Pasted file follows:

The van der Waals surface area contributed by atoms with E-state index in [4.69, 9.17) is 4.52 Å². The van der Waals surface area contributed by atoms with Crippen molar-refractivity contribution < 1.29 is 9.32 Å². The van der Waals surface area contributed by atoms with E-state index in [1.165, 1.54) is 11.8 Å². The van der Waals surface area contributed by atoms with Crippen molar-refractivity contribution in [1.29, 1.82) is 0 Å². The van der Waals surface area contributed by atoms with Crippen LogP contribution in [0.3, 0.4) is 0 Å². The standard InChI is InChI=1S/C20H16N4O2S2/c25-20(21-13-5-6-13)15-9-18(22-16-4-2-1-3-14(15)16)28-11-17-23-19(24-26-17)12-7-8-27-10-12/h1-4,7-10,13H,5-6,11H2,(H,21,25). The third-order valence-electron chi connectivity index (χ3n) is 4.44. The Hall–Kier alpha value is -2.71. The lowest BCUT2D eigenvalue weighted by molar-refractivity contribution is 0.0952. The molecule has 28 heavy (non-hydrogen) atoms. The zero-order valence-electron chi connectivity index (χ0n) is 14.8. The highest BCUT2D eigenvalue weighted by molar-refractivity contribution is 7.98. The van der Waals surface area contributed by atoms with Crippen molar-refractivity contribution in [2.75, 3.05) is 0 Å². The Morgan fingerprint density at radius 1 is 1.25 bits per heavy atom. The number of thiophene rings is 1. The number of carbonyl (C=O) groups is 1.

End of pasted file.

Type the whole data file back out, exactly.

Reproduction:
The van der Waals surface area contributed by atoms with E-state index in [4.69, 9.17) is 4.52 Å². The van der Waals surface area contributed by atoms with Crippen molar-refractivity contribution < 1.29 is 9.32 Å². The van der Waals surface area contributed by atoms with E-state index in [1.165, 1.54) is 11.8 Å². The van der Waals surface area contributed by atoms with Crippen molar-refractivity contribution in [1.29, 1.82) is 0 Å². The van der Waals surface area contributed by atoms with Crippen LogP contribution in [0.3, 0.4) is 0 Å². The standard InChI is InChI=1S/C20H16N4O2S2/c25-20(21-13-5-6-13)15-9-18(22-16-4-2-1-3-14(15)16)28-11-17-23-19(24-26-17)12-7-8-27-10-12/h1-4,7-10,13H,5-6,11H2,(H,21,25). The third-order valence-electron chi connectivity index (χ3n) is 4.44. The Hall–Kier alpha value is -2.71. The lowest BCUT2D eigenvalue weighted by molar-refractivity contribution is 0.0952. The molecule has 28 heavy (non-hydrogen) atoms. The zero-order valence-electron chi connectivity index (χ0n) is 14.8. The highest BCUT2D eigenvalue weighted by molar-refractivity contribution is 7.98. The van der Waals surface area contributed by atoms with Crippen molar-refractivity contribution in [2.75, 3.05) is 0 Å². The Morgan fingerprint density at radius 1 is 1.25 bits per heavy atom. The number of thiophene rings is 1. The number of carbonyl (C=O) groups is 1.